ISIS chased religious minorities high into the mountains of Iraq. They filmed beheadings and broadcast them as warnings to the rest of the world. And they stirred many in the Western world to stand with the persecuted church. The Arabic letter “Nun” was used on social media pages to symbolize solidarity with those persecuted for their faith in “the Nazarene,” or Jesus.

It’s not just a problem in the Middle East. In Nigeria, 1,505 Christians were killed for their faith in the first seven months of 2014, according to non-profit Jubilee Campaign. North Korea again topped Open Doors’ list of most persecuted countries, highlighted by the imprisonment of American Kenneth Bae, who was finally released in November. Others, including Pastor Saeed Abedini in Iran, remain in prison.

Closer to home, Christians felt a different kind of persecution. Businesses and non-profits faced government fines for not providing abortion-causing contraceptives. The mayor of Houston, Texas, subpoenaed the sermons of pastors who were against the city’s pro-LGBT ordinance.

Christian leaders here urged believers to remember who they belong to. “The answer to the decline of religious freedom and the change in the moral climate is not found in waging incessant cultural wars, filled with rage at our changing culture,” said LifeWay Research President Ed Stetzer. “Simply put, you can’t hate a people and reach a people at the same time.”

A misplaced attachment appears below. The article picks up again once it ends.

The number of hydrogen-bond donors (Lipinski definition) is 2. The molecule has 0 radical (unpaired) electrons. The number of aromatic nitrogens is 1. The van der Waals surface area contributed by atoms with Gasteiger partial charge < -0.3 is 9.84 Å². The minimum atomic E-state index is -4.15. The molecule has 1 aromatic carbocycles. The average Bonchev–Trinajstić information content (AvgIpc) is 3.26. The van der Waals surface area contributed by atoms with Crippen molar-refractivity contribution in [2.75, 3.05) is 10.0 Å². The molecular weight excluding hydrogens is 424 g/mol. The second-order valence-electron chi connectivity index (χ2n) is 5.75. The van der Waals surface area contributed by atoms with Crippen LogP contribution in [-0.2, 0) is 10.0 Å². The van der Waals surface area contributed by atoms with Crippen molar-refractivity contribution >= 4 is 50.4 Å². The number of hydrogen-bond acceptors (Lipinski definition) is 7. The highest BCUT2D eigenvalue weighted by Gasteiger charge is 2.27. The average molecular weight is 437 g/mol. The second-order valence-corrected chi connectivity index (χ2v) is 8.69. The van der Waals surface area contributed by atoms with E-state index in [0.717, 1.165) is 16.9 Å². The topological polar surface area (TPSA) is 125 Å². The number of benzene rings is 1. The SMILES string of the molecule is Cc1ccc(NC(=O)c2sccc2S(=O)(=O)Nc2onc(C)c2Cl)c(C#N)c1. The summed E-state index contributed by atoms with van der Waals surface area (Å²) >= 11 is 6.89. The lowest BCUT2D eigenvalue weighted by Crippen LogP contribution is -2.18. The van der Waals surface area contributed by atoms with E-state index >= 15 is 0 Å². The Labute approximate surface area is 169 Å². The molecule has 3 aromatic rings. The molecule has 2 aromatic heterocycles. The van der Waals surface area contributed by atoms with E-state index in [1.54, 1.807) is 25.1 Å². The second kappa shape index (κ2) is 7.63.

Instead, he urged Christians, “Let’s live like the resurrection people, adorning the gospel with lives of grace. Even in our passion to defend freedoms increasingly at risk, let’s remind ourselves this generation is desperately in need of the love of Christ, lived and shared.”

In your church: Be prepared to think globally about persecution. How can your church go beyond your normal prayer times to intercede for those under threat for their faith?

Be alert to what government bodies are doing. Speak out when religious liberties are threatened. The IRS prohibits churches from supporting candidates, but not from speaking on issues related to faith.

SBC’s Frank Page speaks frequently about the future of the Cooperative Program, painting a hopeful picture despite years of declining offerings. Photo by Morris Abernathy

SBC’s Frank Page speaks frequently about the future of the Cooperative Program, painting a hopeful picture despite years of declining offerings. Photo by Morris Abernathy

5. Cooperative missions for a new generation